Additive manufacturing plays an important role in fabrication and also has the potential to fulfill demands for reducing the cost and time spent on designing-to-manufacturing via saving on raw materials and introducing a single step production process.
Selective laser melting is widely used in fabricating complex structures in various industries such as in aerospace and orthopedics applications. Nesma Aboulkhair and colleagues from the Centre for Additive Manufacturing at the University of Nottingham in the United Kingdom looked at the effect of surface quality as a factor influencing the fatigue behavior of selectively laser melted parts made from Al alloys and proposed heat treatment as an alternative to post process machining that would improve the fatigue performance. The recent work is now published in journal, Materials and Design.
To expand to the load bearing applications, the researchers suggested validating the selectively laser melted parts, focusing on both static and cyclic loading. Among their numerous studies in this field, they investigated the fatigue performance of selectively laser melted AlSi10Mg considering the effects of surface quality and heat treatment – independently and simultaneously – in this most recent study.
A Renishaw AM250 selectively laser melted machine was used to fabricate two batches of standard fatigue test specimens with reduced gauge sections and continuous radius of curvature between the grip ends. The team ensured that the process parameters used were optimized to produce parts with minimal porosity and a relatively small layer thickness was used to minimize surface defects and irregularities. They used optical microscopy to inspect the machine samples to ensure no cracks or undercuts, the fracture surfaces were also cross-sectioned along the normal plane, polished, etched, and microscopically imaged. The specimens were also cleaned with ethanol before testing to remove any surface dirt or oils. When they ran uniaxial fatigue tests, specimens were loaded until failure or until nominal fatigue life of 3 × 107 was reached.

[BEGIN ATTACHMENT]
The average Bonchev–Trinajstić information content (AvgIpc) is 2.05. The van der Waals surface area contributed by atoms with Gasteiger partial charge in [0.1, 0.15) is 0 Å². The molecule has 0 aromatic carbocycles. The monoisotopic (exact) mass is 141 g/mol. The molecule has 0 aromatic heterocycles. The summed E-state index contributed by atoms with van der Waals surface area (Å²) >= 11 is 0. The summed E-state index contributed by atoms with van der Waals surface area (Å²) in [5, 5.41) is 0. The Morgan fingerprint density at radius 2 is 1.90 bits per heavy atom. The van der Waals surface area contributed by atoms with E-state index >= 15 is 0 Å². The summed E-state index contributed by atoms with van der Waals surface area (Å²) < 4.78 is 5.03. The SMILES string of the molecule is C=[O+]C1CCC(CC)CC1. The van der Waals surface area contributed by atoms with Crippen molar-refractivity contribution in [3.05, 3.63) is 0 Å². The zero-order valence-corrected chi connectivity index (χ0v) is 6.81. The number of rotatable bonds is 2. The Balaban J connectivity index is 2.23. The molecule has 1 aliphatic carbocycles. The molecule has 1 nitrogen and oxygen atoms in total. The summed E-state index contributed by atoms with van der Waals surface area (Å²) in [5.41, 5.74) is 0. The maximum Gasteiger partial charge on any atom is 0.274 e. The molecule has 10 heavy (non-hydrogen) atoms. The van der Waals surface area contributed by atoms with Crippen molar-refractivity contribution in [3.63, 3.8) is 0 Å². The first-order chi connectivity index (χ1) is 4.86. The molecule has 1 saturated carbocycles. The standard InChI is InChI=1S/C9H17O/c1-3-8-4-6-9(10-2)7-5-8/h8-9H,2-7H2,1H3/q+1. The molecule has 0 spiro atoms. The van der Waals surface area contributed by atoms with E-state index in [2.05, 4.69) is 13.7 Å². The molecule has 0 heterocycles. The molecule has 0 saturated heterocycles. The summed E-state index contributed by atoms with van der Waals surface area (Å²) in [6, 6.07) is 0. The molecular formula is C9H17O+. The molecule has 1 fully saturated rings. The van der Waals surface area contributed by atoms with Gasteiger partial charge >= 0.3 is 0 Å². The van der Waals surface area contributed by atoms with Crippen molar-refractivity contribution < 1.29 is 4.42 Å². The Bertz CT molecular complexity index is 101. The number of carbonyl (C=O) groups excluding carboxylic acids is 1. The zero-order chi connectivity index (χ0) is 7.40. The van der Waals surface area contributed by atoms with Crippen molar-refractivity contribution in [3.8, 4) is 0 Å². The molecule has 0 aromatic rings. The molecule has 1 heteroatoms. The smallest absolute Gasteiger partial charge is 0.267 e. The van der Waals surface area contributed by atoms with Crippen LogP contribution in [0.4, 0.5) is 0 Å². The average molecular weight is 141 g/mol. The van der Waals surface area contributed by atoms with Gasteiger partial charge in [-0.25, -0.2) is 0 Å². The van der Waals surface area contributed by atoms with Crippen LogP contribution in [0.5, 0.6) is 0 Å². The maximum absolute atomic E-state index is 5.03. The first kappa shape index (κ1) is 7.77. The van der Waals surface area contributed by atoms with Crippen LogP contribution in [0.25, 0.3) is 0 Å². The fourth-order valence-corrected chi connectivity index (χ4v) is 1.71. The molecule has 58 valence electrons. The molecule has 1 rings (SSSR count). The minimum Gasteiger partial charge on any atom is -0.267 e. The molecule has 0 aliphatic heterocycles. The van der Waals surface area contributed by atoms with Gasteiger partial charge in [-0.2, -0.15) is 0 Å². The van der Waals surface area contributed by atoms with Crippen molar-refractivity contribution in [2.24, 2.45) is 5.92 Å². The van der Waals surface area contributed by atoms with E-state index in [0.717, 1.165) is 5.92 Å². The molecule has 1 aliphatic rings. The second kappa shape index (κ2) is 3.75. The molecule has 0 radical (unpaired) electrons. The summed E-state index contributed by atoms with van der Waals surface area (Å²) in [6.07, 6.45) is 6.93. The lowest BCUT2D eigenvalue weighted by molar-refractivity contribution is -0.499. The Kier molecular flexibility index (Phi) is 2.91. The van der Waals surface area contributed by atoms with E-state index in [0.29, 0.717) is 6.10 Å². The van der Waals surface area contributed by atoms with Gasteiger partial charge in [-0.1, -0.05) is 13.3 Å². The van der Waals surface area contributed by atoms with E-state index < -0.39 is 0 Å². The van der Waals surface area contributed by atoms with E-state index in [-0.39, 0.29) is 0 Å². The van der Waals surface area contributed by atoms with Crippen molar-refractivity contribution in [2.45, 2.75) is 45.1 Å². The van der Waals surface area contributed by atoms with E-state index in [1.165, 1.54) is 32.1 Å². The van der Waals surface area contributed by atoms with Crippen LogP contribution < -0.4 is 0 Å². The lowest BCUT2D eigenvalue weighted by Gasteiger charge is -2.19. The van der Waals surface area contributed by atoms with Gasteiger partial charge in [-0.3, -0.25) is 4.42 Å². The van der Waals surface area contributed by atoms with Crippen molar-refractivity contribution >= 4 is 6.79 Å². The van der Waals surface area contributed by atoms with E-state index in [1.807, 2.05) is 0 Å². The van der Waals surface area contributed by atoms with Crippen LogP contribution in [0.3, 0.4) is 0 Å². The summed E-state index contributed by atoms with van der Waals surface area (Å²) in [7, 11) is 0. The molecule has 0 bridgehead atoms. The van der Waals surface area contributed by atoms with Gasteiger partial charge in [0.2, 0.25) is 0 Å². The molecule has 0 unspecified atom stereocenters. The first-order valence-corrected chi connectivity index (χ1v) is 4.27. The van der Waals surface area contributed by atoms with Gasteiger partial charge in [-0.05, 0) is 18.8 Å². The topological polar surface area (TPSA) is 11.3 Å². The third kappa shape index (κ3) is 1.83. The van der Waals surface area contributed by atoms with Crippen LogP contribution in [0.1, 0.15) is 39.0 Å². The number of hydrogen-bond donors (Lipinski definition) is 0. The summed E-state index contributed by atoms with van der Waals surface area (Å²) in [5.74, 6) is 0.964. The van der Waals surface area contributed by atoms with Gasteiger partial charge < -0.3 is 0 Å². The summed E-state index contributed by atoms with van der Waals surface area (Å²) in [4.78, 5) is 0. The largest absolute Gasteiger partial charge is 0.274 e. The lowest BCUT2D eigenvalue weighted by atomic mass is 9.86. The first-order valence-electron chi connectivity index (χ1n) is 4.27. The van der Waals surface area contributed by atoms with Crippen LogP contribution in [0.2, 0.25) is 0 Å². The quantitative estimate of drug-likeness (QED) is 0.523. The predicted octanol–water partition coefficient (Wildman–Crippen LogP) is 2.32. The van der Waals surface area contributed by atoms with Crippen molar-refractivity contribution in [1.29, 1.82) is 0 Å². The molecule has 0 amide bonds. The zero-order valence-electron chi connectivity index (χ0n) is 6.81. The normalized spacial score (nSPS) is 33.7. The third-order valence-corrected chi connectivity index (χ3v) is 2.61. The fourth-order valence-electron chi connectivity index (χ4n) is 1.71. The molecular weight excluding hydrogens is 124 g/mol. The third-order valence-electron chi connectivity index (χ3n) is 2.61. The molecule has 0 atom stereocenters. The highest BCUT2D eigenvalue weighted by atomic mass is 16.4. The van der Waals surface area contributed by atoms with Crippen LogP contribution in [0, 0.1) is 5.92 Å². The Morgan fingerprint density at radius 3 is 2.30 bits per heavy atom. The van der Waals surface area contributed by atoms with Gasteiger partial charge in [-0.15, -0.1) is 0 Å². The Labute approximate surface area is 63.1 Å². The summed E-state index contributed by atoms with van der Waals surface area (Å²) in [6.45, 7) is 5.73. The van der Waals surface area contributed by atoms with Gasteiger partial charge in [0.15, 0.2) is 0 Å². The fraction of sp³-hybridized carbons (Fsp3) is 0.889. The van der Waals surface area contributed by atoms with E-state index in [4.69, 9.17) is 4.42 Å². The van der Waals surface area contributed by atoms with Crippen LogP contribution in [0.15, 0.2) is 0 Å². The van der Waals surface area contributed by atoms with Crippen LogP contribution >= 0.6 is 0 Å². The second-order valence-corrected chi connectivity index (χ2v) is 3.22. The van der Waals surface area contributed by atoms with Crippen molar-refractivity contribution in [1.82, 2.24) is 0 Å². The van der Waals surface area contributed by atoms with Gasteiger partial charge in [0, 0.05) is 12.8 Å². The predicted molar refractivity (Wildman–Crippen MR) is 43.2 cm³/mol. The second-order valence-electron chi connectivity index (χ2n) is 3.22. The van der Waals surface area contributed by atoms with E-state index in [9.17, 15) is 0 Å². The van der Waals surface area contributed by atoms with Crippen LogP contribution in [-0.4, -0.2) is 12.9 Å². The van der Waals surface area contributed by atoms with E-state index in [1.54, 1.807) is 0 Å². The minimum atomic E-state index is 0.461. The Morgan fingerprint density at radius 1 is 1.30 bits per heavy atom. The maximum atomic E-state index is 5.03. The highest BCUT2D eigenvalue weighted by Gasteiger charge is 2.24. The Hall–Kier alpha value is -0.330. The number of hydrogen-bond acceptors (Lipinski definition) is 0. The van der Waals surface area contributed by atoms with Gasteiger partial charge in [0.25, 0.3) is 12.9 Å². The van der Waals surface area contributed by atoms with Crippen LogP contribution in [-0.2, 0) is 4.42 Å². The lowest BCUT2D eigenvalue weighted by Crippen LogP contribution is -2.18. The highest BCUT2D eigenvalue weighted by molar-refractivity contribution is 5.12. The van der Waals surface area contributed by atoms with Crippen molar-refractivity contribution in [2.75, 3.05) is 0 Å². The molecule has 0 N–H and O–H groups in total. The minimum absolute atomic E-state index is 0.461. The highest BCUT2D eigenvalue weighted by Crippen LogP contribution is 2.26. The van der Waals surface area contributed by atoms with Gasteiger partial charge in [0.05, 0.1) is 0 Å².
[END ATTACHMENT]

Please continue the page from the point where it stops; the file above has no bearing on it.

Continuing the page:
The authors observed that solely machining the samples could not improve the fatigue life at higher stress levels but an enhancement was achieved at the lower stress levels. Moreover, the heat treatment improved the fatigue performance of the material and failure under cyclic loading was found to originate at surface or sub-surface defects and propagated along the melt pool boundary. According to the authors, it was demonstrated that heat treatment only without surface machining yields better fatigue performance and doubles the fatigue life.
The method of heat treating and machining of the selectively laser melted AlSi10Mg actualized the authors’ aim of improving fatigue performance of selectively laser melted parts. The results of this study will be of interest for industrial sectors producing highly intricate, and functionally graded parts.
Nesma T. Aboulkhair1,2, Ian Maskery1, Chris Tuck1, Ian Ashcroft1, Nicola M. Everitt2, Improving the Fatigue Behaviour of a Selectively Laser Melted Aluminium Alloy: Influence of Heat Treatment and Surface Quality, Materials and Design 104 (2016) 174 –182.Show Affiliations
- dditive Manufacturing and 3D Printing Research Group, Faculty of Engineering, University of Nottingham, Nottingham NG7 2RD, United Kingdom.
- Bioengineering Research Group, Faculty of Engineering, University of Nottingham, Nottingham NG7 2RD, United Kingdom.
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